The European Investment Bank (EIB) is supporting the expansion of the Swedish fibre network in cities and rural areas with EUR 125 million in debt financing over the next four years. The transaction with IP-Only, the country’s biggest independent network provider, was made possible by the European Fund for Strategic Investments (EFSI). EFSI is the central pillar of the Investment Plan for Europe, set up by the EIB Group and the European Commission to boost the competitiveness of the European economy.
EIB Vice-President Alexander Stubb said: “I am excited about this project. Swedish households will enjoy faster access to the internet, and the Swedish economy as such will benefit. This is simply a great way to get your Skype and Spotify to work better.”
Fast internet is becoming ever more crucial in an increasingly digitized society. However, more than one-third of Swedish households lack access to fast fibre networks. In rural areas, three out of four households rely on out-dated technology or have no fixed access at all. The EIB’s support to IP-Only will provide over 400,000 households and companies with next-generation broadband internet connections. Additionally, IP-Only’s open network model allows clients to freely choose digital service providers and benefit from improved competition and lower costs.
The project will contribute to the Swedish Government’s broadband strategy, which aims to connect 95% of all households and businesses with a minimum of 100 Mbps to the internet by 2020. The EIB has provided attractive terms and has pushed for a sustainable financial structure allowing IP-Only to bring network access to a higher number of households than planned.
IP-Only’s CEO Henrik Ringmar said: “The Swedish Government’s new broadband strategy presented in December 2016 by Peter Eriksson, Minister for Digital Development, was a crucial step towards giving the entire country access to a digital infrastructure. IP-Only has high ambitions when it comes to contributing to the historical digitalization taking place right now. The support from EIB contributes decisively to IP-Only’s determined fibre roll out, from urban to rural areas. We have a responsibility to counteract digital exclusion – every citizen has the right to be a part of modern society.”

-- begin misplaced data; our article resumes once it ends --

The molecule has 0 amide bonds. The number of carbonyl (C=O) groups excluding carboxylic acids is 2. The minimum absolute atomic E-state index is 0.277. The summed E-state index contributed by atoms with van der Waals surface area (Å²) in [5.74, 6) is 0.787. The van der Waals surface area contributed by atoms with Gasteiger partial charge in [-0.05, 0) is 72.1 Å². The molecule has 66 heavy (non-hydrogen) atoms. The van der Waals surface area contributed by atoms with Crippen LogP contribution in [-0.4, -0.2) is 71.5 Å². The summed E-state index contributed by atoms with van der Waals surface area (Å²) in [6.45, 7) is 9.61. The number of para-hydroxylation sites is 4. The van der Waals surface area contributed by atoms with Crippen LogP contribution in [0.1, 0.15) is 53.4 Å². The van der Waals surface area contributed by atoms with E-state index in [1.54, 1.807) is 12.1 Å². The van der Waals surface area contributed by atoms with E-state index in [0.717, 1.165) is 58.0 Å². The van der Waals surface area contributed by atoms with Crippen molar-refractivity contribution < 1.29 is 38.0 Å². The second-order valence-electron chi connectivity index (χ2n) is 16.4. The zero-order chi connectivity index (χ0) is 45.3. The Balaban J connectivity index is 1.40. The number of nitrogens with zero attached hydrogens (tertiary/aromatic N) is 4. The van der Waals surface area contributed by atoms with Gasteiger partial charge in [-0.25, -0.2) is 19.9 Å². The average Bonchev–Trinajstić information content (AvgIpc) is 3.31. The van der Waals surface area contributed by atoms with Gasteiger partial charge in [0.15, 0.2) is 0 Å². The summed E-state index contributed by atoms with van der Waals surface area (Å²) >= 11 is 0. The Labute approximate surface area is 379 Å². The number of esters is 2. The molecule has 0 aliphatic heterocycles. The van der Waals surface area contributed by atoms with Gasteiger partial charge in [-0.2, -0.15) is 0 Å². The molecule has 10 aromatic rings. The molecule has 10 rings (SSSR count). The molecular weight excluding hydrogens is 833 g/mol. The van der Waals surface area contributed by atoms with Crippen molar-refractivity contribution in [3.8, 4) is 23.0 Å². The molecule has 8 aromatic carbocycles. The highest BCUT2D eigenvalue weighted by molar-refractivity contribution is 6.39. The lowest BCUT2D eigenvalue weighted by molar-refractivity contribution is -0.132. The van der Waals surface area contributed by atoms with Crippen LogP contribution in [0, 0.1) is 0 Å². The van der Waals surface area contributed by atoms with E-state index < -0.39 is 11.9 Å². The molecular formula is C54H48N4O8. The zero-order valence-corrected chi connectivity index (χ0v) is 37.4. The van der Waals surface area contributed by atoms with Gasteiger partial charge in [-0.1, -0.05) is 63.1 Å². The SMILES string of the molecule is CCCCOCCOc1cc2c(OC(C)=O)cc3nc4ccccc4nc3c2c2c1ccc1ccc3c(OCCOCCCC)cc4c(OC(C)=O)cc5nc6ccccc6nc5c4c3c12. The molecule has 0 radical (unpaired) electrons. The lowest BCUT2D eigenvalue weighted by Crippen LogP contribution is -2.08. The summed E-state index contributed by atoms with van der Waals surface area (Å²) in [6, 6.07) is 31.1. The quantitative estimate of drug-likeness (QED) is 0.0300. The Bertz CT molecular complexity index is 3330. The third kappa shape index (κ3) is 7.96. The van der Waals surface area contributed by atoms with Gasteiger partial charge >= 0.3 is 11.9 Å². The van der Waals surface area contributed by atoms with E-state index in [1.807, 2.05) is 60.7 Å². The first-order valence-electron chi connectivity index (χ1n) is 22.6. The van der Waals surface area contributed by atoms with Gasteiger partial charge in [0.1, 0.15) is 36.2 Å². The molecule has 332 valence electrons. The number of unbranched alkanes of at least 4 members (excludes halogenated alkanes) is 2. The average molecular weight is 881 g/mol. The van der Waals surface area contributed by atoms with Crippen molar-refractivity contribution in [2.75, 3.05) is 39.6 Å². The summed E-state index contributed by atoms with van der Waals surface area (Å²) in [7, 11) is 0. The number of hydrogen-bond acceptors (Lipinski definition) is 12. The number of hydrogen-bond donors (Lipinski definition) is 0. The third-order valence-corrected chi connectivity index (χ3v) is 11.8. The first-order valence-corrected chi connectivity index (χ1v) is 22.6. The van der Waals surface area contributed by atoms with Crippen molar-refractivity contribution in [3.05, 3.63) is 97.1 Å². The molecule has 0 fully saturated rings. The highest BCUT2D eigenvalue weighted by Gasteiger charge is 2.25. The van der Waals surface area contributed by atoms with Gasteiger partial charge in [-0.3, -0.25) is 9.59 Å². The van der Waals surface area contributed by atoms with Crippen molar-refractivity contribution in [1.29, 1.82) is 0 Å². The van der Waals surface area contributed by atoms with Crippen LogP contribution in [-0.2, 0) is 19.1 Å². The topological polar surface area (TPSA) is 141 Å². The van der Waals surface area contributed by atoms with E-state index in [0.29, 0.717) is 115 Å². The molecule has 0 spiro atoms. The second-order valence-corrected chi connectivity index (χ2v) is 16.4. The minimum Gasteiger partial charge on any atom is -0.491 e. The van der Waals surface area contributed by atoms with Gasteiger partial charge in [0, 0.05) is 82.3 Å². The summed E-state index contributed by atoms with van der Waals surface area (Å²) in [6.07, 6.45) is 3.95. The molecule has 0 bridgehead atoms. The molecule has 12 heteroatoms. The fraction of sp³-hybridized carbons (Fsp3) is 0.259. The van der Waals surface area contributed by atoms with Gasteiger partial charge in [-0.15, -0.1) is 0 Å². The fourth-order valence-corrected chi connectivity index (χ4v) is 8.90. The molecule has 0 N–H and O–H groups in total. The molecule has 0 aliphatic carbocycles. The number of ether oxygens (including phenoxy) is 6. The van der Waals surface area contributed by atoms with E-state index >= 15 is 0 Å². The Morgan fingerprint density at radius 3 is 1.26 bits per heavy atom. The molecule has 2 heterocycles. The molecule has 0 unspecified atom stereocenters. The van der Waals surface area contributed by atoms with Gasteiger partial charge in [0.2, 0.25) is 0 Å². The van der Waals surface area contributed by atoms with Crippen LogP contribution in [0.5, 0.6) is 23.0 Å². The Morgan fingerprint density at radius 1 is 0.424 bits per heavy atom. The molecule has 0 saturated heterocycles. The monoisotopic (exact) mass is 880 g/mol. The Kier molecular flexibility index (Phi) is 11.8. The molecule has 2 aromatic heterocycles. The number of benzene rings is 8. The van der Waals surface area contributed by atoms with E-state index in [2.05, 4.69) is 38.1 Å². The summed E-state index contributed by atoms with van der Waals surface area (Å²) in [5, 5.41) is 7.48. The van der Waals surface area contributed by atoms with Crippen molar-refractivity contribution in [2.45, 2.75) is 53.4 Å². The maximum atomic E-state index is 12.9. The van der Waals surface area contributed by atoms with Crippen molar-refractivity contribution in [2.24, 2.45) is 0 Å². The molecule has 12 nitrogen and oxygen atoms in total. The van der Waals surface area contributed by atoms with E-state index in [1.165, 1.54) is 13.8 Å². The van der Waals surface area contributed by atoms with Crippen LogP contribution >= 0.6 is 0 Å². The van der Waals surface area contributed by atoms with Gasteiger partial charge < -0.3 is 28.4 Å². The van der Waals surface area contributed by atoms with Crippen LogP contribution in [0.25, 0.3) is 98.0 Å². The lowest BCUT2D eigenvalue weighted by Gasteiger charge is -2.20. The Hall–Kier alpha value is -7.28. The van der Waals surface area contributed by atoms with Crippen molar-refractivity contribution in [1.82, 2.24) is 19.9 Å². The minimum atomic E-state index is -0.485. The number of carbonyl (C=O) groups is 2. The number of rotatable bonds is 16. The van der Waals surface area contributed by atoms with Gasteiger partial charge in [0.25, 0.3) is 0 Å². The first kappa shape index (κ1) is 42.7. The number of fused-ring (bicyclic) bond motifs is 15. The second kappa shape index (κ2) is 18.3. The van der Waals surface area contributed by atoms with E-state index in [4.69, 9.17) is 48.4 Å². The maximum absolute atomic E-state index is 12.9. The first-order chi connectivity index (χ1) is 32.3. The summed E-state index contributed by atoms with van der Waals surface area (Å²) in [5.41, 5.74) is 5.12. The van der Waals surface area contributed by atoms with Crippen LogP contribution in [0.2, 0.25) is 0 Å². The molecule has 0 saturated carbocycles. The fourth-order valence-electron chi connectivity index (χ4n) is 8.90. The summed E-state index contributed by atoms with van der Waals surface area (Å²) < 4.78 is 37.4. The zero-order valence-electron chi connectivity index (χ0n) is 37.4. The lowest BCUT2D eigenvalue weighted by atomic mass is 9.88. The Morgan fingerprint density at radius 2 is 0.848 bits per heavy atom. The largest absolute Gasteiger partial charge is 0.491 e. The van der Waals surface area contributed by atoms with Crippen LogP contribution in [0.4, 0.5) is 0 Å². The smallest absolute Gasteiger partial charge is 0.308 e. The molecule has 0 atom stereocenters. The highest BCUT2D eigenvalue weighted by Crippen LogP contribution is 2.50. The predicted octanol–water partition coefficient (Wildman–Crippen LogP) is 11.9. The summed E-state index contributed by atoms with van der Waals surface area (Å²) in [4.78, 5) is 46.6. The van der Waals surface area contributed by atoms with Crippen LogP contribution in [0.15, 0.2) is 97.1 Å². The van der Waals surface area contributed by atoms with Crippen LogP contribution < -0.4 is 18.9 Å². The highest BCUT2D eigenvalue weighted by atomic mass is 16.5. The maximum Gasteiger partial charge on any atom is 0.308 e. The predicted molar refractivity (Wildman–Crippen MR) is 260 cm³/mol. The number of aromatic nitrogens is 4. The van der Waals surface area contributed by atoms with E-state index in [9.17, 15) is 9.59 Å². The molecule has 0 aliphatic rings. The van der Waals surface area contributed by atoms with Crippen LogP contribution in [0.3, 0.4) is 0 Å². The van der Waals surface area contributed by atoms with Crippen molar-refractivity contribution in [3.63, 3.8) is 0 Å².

European Commission Vice-President Andrus Ansip, responsible for the Digital Single Market, said: "The agreement signed today with IP-Only under the Juncker Plan is good news for Sweden just days after the first EU summit dedicated to Europe's common digital project. Europe needs fast internet to reap the benefits of the digital single market. This is true for citizens and companies alike, in all corners of Europe: rural or urban."
The European Commission and the EIB announce today their plans to launch a fund for broadband infrastructure – the Connecting Europe Broadband Fund. This fund, which will lead to an investment platform combining private and public commitments, is announced together with three National Promotional Banks and Institutions (NPBIs) that aim to participate in the initiative as anchor investors: KfW Bankengruppe from Germany, Cassa Depositi e Prestiti from Italy and Caisse des dépôts et consignations from France. The Connecting Europe Broadband Fund will invest in broadband network infrastructure across underserved areas of Europe.
To speed up the digital transition, we need to offer more innovative financing and technical assistance that will help African countries overcome the many problems holding back Internet access and new technologies. The European Investment Bank’s Rural Connectivity Toolkit provides clear guidance to help African countries design financially sound, sustainable and inclusive digital connectivity projects.
By 2020, 37% of European firms had still not adopted any advanced digital technology, compared with 27% in the United States. The slow adaptation of digital technologies threatens to impede European firms’ competitiveness in the long term, as digital firms tend to perform better than non-digital firms do. They invest more, are more innovative, have better management practices, grow faster and create higher-paying jobs. Digital firms are also more likely to invest in tackling the transition and physical risks of climate change. While EU firms are overall lagging behind US peers in adopting and creating new digital technologies, Europe excels in one area — the intersection of green/digital technologies.